Germany delivers some positive practices on statelessness but areas for reform still remain

30 Jan 2019 / Detention / Germany / International and Regional Instruments / Prevention and reduction / Statelessness determination and status / Statelessness population data

The Statelessness Index assesses and compares how countries in Europe protect stateless people and what they are doing to prevent and reduce statelessness. The European Network on Statelessness has worked with its members to research and compile comparative information in the Index on statelessness in Germany. Helena-Ulrike Marambio, the lead country expert on Germany’s Index profile is a human rights advocate researching issues related to the protection of stateless persons in Europe, and especially in Germany.  

A new briefing developed by the European Network on Statelessness in partnership with its members summarises key findings from the Index data to show that the legal and policy framework on statelessness in Germany has both positive and negative aspects. The briefing is available in both English and German and provides key recommendations for the German Government to improve the protection of stateless people and the reduction and prevention of statelessness.

Summary of key findings and recommendations

Positively, Germany has signed and ratified both the 1954 Convention Relating to the Status of Stateless Persons and the 1961 Convention on the Reduction of Statelessness, but has two significant reservations to the 1954 Convention on travel documents and access to social security. Statistical data in Germany is comprehensive but there are potentially overlapping categories in data sets and statelessness has never been mapped in the German context.

Although statelessness may be determined through certain administrative procedures in Germany such as applications for travel documents, asylum and ‘toleration’ (Duldung), there is no formal statelessness determination procedure or protection status, with existing administrative procedures falling short of standards set out in the UNHCR Handbook on the Protection of Stateless Persons. This lack of formal procedure and protection status, alongside failure to consider statelessness a juridically relevant fact in decisions to detain leaves stateless persons at risk of prolonged, arbitrary detention.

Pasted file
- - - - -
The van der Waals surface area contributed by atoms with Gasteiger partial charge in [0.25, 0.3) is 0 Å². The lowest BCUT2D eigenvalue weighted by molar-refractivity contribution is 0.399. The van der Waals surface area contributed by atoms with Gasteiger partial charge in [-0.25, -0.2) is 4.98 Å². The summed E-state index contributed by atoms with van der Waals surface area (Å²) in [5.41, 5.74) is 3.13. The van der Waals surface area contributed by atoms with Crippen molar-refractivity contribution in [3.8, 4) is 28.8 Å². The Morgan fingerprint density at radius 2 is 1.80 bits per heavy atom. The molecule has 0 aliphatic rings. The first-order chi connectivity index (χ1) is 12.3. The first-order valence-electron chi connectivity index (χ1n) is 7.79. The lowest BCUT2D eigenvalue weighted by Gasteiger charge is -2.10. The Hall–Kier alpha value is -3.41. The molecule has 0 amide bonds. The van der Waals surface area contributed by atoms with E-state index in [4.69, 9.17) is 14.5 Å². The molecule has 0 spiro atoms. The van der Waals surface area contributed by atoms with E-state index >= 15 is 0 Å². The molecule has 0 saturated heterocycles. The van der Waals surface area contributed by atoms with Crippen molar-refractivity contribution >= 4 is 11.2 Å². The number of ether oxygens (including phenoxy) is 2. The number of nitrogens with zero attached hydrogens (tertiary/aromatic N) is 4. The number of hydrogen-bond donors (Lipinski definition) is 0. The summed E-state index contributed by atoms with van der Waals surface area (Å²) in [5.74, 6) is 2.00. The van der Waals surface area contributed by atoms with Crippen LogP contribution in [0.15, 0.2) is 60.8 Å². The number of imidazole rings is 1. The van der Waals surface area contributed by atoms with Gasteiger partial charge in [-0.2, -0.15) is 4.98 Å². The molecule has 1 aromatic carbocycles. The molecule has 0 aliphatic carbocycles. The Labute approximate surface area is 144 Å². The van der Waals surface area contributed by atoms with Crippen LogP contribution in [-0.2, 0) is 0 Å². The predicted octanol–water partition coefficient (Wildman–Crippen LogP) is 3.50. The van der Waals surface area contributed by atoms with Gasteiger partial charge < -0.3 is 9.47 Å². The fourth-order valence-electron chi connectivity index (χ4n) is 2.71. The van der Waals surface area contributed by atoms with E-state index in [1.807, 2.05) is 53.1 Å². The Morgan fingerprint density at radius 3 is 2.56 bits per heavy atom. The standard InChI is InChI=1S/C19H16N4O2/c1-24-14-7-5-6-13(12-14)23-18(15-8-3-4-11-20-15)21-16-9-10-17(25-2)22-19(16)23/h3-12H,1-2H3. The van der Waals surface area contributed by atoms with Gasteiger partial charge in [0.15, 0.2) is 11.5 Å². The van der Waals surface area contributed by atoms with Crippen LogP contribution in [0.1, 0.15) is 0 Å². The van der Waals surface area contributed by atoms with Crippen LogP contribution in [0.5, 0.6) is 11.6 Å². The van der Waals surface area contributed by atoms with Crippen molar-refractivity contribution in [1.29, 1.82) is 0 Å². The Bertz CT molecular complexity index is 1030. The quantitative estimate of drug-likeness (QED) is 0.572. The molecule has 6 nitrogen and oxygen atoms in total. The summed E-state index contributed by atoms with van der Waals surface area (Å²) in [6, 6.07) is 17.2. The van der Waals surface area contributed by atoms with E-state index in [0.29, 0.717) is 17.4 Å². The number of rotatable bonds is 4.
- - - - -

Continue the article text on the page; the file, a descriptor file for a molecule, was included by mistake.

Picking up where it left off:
Positively, German law contains safeguards to prevent statelessness, but these safeguards mean that the right to nationality for otherwise stateless children is dependent on either the actions or legal status of the parents or on the child applying for naturalisation before the age of 21 and after five years’ continuous, legal residence. Practical barriers to birth registration due to parents’ missing documents or fear of detention or deportation mean that provisions in German law for universal access to immediate birth registration are not implemented in practice.

The briefing provides a number of recommendations to the German Government, including the withdrawal of the reservations to the 1954 Convention, and taking concrete steps to harmonise and define statistical categories used in data by different agencies and at different levels. It further recommends establishing a dedicated statelessness determination procedure in line with international norms and good practice and using this procedure to protect stateless people from arbitrary detention and prolonged periods of ‘tolerated stay’. It finally suggests amending the law to ensure all children born in Germany who would otherwise be stateless acquire nationality at birth, and to remove all practical barriers to birth registration.

By summarising the key information in the Statelessness Index and providing recommendations for the German Government, this new briefing highlights clear areas for action and reform in law, policy and practice to prevent and reduce statelessness and protect stateless people in Germany.  

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